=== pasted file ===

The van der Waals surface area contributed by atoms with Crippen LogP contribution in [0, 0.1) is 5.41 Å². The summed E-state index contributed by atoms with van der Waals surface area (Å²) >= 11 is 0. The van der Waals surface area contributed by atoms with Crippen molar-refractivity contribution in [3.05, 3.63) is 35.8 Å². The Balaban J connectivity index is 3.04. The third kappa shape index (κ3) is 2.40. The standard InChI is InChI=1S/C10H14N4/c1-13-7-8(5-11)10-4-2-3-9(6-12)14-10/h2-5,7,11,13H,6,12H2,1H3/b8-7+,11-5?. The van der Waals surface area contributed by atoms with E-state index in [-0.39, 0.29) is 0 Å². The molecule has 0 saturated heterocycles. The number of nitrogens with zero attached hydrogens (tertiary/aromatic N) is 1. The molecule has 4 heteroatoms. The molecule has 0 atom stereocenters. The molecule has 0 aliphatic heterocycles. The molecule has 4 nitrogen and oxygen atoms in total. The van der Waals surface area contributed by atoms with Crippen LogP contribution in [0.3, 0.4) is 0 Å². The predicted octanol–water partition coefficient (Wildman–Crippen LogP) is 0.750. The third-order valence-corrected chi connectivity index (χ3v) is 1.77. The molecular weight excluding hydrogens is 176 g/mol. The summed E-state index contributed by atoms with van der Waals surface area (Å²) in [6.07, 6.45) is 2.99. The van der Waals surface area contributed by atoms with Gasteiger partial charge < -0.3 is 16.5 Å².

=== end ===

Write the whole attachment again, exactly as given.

The van der Waals surface area contributed by atoms with Crippen LogP contribution in [0, 0.1) is 5.41 Å². The summed E-state index contributed by atoms with van der Waals surface area (Å²) >= 11 is 0. The van der Waals surface area contributed by atoms with Crippen molar-refractivity contribution in [3.05, 3.63) is 35.8 Å². The Balaban J connectivity index is 3.04. The third kappa shape index (κ3) is 2.40. The standard InChI is InChI=1S/C10H14N4/c1-13-7-8(5-11)10-4-2-3-9(6-12)14-10/h2-5,7,11,13H,6,12H2,1H3/b8-7+,11-5?. The van der Waals surface area contributed by atoms with E-state index in [-0.39, 0.29) is 0 Å². The molecule has 0 saturated heterocycles. The number of nitrogens with zero attached hydrogens (tertiary/aromatic N) is 1. The molecule has 4 heteroatoms. The molecule has 0 atom stereocenters. The molecule has 0 aliphatic heterocycles. The molecule has 4 nitrogen and oxygen atoms in total. The van der Waals surface area contributed by atoms with Crippen LogP contribution in [0.3, 0.4) is 0 Å². The predicted octanol–water partition coefficient (Wildman–Crippen LogP) is 0.750. The third-order valence-corrected chi connectivity index (χ3v) is 1.77. The molecular weight excluding hydrogens is 176 g/mol. The summed E-state index contributed by atoms with van der Waals surface area (Å²) in [6.07, 6.45) is 2.99. The van der Waals surface area contributed by atoms with Gasteiger partial charge < -0.3 is 16.5 Å².